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Nov 1, 2005 12:00 PM, By Kari Taylor, senior associate editor

Do you remember?

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In 1981 the UREI compressors and filters were a popular choice for controlling levels and creating special effects. The LA-4 was a single-channel, half-rack unit with a patented electro-optical attenuator. It offered selectable compression ratios, a large VU meter, adjustable output and threshold levels and stereo coupling.

The 1176LN was a peak limiter that featured adjustable input and output levels; individual attack and release time controls; selectable compression ratios; switchable metering; and stereo coupling.

The 1178 was a two-channel version of the 1176LN in a 2RU package. It featured tracking in the selectable stereo mode as well as selectable VU and peak reading meter ballistics.

The original designs of the UREI products have been duplicated by current manufacturers, and there are even some processing plug-ins to replicate the sound of the original devices.

That was then

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The WOWO transmitter site, located in Roanoke, IN, was built and began broadcasting in 1953. This photo was taken sometime during the early- to mid-50s. The Westinghouse transmitter to the right is a 1953 Westinghouse 50 HG. This is actually a 100kW short-wave transmitter that was modified to accommodate the needs of WOWO at the time to produce the 50kW signal. Due to these modifications, the transmitter actually contains a backup modulator and RF section housed within the cabinets. When the transmitter is running, only half of the tubes in the modulator and RF cabinets are illuminated. The backup tubes can be put into service by changing a knife switch within each cabinet.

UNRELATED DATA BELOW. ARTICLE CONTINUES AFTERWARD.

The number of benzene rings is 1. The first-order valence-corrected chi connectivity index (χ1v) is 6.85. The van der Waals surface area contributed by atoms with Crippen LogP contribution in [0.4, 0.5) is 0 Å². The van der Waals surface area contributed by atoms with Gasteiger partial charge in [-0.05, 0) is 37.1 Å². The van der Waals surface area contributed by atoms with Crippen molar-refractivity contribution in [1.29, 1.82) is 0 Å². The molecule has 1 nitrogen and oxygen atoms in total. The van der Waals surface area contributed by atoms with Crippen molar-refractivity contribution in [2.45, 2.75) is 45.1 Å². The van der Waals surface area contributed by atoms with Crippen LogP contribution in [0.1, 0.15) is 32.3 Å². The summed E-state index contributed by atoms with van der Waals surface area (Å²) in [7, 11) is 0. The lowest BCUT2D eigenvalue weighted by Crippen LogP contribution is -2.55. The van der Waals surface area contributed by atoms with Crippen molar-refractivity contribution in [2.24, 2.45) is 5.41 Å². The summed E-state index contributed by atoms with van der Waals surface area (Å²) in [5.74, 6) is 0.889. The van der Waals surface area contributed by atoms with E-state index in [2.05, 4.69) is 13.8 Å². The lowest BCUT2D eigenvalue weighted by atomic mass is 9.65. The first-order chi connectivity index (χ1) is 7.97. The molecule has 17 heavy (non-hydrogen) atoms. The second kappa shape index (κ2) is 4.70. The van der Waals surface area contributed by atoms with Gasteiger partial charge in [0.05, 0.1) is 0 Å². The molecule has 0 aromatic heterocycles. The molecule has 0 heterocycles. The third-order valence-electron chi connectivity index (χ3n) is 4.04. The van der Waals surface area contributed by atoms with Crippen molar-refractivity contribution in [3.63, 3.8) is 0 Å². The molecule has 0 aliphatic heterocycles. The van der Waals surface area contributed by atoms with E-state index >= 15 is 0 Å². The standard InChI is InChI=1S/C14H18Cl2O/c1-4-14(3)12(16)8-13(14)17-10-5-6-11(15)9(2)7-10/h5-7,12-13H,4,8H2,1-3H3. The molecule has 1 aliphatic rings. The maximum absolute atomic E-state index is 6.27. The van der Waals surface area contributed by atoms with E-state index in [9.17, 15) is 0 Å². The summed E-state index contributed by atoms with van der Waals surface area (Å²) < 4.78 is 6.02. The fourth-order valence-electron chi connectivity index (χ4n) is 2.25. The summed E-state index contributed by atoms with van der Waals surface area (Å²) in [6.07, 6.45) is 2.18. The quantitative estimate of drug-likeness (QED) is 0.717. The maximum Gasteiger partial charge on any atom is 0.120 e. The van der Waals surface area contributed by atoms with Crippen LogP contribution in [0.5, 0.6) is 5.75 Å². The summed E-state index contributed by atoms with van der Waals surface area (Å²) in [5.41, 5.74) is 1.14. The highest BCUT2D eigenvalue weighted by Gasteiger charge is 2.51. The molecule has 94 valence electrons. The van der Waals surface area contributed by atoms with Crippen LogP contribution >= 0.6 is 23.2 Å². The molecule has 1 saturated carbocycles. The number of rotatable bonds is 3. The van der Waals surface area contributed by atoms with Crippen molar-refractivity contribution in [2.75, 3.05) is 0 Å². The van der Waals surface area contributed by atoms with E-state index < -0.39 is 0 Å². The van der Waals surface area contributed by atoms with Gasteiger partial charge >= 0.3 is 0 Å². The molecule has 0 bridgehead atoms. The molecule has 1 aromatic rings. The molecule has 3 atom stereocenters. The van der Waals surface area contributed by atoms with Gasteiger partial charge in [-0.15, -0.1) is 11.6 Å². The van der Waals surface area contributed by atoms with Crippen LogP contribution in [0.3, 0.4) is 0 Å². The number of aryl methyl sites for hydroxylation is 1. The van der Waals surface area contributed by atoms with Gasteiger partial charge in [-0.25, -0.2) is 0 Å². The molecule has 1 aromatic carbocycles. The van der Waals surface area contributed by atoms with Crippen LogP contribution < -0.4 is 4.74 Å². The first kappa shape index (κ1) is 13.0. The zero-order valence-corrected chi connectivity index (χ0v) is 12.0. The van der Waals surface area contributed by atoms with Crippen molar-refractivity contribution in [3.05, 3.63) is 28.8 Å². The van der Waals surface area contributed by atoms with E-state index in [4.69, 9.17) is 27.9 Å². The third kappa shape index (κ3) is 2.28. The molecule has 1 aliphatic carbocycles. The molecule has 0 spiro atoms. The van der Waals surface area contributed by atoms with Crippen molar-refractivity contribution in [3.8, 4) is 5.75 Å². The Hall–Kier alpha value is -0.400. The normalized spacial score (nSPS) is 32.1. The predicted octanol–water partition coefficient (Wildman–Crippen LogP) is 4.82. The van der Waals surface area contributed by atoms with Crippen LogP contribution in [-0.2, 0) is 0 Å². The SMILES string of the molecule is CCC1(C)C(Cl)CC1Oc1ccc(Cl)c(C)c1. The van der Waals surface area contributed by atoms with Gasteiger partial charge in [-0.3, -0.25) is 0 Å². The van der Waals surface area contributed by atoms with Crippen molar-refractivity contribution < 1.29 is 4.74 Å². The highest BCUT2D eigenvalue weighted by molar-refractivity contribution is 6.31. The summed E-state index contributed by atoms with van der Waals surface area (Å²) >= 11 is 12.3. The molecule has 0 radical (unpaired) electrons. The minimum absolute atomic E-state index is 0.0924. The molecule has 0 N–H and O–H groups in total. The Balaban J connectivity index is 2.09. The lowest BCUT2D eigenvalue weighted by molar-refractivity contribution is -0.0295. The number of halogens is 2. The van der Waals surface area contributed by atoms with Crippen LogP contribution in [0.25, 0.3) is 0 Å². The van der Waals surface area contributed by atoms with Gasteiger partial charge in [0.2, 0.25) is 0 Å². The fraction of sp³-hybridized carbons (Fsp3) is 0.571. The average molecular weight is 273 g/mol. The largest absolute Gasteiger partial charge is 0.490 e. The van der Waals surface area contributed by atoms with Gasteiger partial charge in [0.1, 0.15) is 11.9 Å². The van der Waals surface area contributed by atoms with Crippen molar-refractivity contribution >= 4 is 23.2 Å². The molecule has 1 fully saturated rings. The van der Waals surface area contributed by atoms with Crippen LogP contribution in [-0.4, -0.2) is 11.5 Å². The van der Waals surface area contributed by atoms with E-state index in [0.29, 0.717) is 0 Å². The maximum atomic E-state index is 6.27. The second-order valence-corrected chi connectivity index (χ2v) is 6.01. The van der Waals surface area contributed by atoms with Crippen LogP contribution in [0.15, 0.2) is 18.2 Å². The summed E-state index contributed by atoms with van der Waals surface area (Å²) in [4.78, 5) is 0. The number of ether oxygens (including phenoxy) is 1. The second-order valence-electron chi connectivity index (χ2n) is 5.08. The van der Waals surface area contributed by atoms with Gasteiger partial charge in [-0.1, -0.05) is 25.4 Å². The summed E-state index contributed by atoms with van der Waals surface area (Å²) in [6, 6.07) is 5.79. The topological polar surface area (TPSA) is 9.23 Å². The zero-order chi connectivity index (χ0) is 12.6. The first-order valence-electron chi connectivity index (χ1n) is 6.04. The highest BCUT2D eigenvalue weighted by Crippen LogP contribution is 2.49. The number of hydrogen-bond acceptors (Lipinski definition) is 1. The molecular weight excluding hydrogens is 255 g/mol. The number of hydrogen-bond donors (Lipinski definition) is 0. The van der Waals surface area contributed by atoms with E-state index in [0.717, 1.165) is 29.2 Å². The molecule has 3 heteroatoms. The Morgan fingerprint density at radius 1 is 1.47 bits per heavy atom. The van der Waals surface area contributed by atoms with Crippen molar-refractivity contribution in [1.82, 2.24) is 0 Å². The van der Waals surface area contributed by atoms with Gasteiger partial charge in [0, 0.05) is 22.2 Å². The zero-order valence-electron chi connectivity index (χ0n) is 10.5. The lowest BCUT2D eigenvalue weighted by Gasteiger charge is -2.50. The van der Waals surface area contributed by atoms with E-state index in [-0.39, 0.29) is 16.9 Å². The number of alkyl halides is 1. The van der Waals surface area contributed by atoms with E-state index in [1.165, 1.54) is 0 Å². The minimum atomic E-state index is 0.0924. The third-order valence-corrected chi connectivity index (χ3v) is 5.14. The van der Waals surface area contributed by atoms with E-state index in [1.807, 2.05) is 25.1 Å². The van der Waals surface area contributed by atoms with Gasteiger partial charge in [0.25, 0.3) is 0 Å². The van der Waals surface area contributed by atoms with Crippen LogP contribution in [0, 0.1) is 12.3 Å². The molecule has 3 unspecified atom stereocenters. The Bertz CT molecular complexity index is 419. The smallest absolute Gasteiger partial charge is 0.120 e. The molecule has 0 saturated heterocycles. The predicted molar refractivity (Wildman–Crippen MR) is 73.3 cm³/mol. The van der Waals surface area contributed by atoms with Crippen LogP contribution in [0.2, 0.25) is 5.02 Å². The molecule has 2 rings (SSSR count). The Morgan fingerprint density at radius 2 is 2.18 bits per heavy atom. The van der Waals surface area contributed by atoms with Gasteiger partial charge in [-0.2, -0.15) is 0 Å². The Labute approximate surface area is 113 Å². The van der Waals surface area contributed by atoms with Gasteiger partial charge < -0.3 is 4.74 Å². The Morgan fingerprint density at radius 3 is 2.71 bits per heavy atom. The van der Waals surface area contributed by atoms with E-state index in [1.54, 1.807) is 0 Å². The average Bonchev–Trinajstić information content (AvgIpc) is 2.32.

This is still the current WOWO transmitter site. This transmitter is still in place and operational and can be used should the need arise. Throughout the years, the transmitter has been affectionately known as George, named after George Westinghouse.

Also in the photo are several equipment racks containing audio and remote control equipment. In the foreground is a backup studio used in emergencies and during maintenance periods.

Sample and Hold

Music Sales in First Half of 2005: Direct downloads dominate

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Source: International Federation of the Phonographic Industry, 2005. U.S. only.